Joy. It is what makes us stand out from the world around us.
Joy is always available to those indwelt by the Holy Spirit, which is why gloominess is a copout.
Joy and Christ-centeredness go hand-in-hand, so if we lack joy more often than we have it might the truth be that we aren’t Christ-centered? Surely, for some of us, it is. Even those of us going through a season of darkness can pursue joy, trusting that God designed us for it. Sooner or later, in Christ, we will find it. The trick for some of us is to change our self-oriented, worldly focus to Christ, and for others it is to take a fresh hold of God’s promises that no matter how dark life seems, he is going to push you out into the light.
These wise (and tough) words are from a small devotional entitled joy a godly woman’s adornment (the title is all lowercase) by Lydia Brownback. I haven’t read very far yet, but so far so worthy. I’m thinking that this is the type of book one needs to give away - and often.
And the title.
Isn’t the title wonderful. It even caught my husband’s eye.
Joy can seem to be so elusive, so easily stolen or lost. How I long to constantly be adorned with joy.
Adorned with it.
Clothed in it.
Crowned by it.
Filled with it.
Do not let your adorning be external...but let your adorning be the hidden person of the heart with imperishable beauty... -1 Peter 3:3-4
Moodiness, which comes upon me every so often, is my foe. I try to fight it but there are times when I seem to forget that I am indwelt by the Holy Spirit.
There have been times when I’ve thought that I’ve lost my “joy” (as though I own it or can produce it myself). I’ve complained about it. Valleys. But it is at such times (and many others) that my husband is so very good about taking me to task…one of the blessings (or not, depending on my mood) of being married to a godly man who is also a student and teacher of the Word.
A little more from the book…
No matter what we give up for the sake of Christ and knowing God better, joy is going to result. Initially, it might not seem that way. The man in the parable (Matthew 13:44) had to sell all he had in order to buy the field. The time of sale is usually where we are tempted to stop. We find the kingdom of heaven, but we don’t go all out to possess it fully and to let it possess us. We want Jesus but not necessarily costly discipleship. We want a kind heavenly Father, but not a disciplining one. We want our character bettered but not transformed. We want the benefits of Christianity without the cost, a price we must pay if we would go the whole way into the Christian life. … Fence-sitters can’t know the joy of the man in the parable. Holding back is a joy killer. … When we are facing death of self, the costliness of discipleship, we are likely to pull back unless we remember the promise we have been given about how it will all turn out. The man in Jesus’ parable wound up owning the field. And Jesus said that those who lose their lives - all the earthly things they lean on for happiness and security - will find what they have been looking for all along. God will see to that.-from Joy a godly woman’s adornment by Lydia Brownback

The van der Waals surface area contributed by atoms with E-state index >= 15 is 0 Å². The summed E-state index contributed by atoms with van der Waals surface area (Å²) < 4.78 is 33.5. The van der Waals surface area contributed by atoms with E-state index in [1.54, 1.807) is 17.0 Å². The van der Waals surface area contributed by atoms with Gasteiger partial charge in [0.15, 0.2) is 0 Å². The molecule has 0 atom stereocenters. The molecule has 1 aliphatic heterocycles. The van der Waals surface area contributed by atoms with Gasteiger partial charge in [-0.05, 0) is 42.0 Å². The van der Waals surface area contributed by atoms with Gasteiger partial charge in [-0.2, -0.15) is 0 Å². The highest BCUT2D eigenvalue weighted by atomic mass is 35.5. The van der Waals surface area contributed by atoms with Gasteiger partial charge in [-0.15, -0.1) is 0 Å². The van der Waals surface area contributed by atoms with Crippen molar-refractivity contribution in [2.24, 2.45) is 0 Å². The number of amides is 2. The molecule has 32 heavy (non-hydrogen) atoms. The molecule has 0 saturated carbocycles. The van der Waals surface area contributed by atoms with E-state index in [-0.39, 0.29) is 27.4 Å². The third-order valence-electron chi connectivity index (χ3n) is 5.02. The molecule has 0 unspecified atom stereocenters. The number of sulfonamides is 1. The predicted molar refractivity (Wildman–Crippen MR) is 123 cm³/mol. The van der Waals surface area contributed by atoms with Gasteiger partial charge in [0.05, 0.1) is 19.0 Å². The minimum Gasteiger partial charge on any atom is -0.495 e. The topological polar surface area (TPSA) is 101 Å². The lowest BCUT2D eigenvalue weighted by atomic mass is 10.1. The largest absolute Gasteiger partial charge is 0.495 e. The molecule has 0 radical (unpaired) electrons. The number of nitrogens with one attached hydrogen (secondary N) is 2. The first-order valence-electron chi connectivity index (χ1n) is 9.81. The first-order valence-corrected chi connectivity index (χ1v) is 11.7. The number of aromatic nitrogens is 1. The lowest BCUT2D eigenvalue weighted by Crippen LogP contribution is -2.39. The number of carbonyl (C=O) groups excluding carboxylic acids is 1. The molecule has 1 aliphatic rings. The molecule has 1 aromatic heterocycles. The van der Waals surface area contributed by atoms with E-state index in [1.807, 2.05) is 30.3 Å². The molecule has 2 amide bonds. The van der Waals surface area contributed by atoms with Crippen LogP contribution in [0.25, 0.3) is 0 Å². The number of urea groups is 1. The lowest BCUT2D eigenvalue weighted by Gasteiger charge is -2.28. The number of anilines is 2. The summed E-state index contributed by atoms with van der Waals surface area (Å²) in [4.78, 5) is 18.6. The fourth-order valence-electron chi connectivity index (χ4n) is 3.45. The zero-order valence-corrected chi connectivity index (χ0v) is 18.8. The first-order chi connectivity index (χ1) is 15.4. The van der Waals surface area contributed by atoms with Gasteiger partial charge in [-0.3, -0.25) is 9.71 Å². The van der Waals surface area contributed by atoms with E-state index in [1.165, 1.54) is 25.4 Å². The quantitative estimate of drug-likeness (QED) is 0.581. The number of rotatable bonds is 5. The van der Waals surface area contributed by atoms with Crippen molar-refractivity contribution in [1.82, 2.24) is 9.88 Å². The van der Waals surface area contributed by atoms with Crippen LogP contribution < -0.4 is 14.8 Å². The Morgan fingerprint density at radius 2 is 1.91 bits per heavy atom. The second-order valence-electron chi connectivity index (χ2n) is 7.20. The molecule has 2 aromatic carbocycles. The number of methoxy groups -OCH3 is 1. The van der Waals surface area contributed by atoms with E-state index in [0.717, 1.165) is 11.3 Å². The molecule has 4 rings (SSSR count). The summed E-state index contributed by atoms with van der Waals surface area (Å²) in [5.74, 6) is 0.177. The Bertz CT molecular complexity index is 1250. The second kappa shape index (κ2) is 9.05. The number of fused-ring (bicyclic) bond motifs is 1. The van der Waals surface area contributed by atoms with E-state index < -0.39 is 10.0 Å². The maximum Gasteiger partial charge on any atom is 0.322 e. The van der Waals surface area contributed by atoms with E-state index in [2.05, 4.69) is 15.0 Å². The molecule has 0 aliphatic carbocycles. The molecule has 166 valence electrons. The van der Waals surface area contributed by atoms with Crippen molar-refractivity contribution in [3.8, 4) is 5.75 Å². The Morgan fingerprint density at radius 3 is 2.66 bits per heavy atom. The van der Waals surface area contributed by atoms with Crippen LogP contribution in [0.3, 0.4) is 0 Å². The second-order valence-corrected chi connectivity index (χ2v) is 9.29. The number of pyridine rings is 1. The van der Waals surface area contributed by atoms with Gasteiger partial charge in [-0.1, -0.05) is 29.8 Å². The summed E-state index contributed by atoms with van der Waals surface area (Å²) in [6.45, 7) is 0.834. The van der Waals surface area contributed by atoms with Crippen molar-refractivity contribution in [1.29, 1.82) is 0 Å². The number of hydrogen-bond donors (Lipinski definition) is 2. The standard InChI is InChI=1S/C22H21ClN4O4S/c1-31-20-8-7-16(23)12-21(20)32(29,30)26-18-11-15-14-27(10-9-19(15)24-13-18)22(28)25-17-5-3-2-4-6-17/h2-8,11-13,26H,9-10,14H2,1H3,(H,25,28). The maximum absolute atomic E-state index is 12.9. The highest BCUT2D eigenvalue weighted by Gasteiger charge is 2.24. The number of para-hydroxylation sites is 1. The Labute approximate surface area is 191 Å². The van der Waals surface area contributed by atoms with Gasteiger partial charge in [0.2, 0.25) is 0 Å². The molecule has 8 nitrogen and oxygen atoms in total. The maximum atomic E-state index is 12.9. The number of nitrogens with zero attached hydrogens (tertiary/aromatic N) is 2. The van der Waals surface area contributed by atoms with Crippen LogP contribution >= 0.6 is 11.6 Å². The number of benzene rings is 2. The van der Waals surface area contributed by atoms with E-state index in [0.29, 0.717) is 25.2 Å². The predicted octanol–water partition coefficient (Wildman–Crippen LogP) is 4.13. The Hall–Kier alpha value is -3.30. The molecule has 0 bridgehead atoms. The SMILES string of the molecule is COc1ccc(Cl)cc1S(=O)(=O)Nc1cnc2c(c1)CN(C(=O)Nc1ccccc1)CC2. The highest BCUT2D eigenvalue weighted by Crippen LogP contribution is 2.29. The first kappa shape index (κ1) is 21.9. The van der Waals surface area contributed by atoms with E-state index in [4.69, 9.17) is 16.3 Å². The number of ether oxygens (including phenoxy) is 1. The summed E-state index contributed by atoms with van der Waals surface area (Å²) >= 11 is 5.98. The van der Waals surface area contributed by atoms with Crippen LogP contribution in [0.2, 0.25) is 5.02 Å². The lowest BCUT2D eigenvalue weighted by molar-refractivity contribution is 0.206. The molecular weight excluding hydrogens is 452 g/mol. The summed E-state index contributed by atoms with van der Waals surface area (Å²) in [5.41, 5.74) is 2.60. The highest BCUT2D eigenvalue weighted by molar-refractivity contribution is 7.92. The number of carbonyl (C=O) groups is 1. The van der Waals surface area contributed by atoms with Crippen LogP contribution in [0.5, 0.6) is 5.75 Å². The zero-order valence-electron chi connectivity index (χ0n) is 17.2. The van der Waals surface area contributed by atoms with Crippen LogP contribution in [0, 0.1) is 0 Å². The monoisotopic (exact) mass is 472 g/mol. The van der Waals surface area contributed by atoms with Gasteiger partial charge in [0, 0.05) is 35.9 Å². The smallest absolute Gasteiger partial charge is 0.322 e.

O Christ, All thy ways of mercy tend to and end in my delight. Thou didst weep, sorrow, suffer that I might rejoice. For my joy thou hast sent the Comforter, multiplied thy promises, shown me my future happiness, given me a living fountain. Thou are preparing joy for me and me for joy; I pray for joy, wait for joy, long for joy; give me more than I can hold, desire, or think of. Measure out to me my times and degrees of joy, at my work, business, duties. If I weep at night, give me joy in the morning. -from The Valley of Vision/Joy
Lord, adorn me in joy. Amen.